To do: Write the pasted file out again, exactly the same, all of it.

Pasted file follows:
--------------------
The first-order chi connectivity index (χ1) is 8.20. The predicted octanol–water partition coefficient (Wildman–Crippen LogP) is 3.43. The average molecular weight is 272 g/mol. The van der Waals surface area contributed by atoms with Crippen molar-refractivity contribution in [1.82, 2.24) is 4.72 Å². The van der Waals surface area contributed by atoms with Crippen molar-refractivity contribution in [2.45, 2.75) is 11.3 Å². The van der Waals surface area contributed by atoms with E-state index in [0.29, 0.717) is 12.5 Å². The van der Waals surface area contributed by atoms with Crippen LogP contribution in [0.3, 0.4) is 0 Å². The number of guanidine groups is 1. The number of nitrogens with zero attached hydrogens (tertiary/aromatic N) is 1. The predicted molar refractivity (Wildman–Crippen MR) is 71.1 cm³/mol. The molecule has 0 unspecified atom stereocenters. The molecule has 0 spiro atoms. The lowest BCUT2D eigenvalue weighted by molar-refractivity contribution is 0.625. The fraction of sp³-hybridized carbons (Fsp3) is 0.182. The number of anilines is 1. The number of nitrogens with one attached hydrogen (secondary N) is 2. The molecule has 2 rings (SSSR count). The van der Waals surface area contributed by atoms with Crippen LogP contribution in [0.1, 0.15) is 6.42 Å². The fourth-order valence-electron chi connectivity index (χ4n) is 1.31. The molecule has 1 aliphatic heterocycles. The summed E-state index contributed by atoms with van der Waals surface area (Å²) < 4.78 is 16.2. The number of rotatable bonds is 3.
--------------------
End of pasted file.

The first-order chi connectivity index (χ1) is 8.20. The predicted octanol–water partition coefficient (Wildman–Crippen LogP) is 3.43. The average molecular weight is 272 g/mol. The van der Waals surface area contributed by atoms with Crippen molar-refractivity contribution in [1.82, 2.24) is 4.72 Å². The van der Waals surface area contributed by atoms with Crippen molar-refractivity contribution in [2.45, 2.75) is 11.3 Å². The van der Waals surface area contributed by atoms with E-state index in [0.29, 0.717) is 12.5 Å². The van der Waals surface area contributed by atoms with Crippen LogP contribution in [0.3, 0.4) is 0 Å². The number of guanidine groups is 1. The number of nitrogens with zero attached hydrogens (tertiary/aromatic N) is 1. The predicted molar refractivity (Wildman–Crippen MR) is 71.1 cm³/mol. The molecule has 0 unspecified atom stereocenters. The molecule has 0 spiro atoms. The lowest BCUT2D eigenvalue weighted by molar-refractivity contribution is 0.625. The fraction of sp³-hybridized carbons (Fsp3) is 0.182. The number of anilines is 1. The number of nitrogens with one attached hydrogen (secondary N) is 2. The molecule has 2 rings (SSSR count). The van der Waals surface area contributed by atoms with Crippen LogP contribution in [0.1, 0.15) is 6.42 Å². The fourth-order valence-electron chi connectivity index (χ4n) is 1.31. The molecule has 1 aliphatic heterocycles. The summed E-state index contributed by atoms with van der Waals surface area (Å²) < 4.78 is 16.2. The number of rotatable bonds is 3.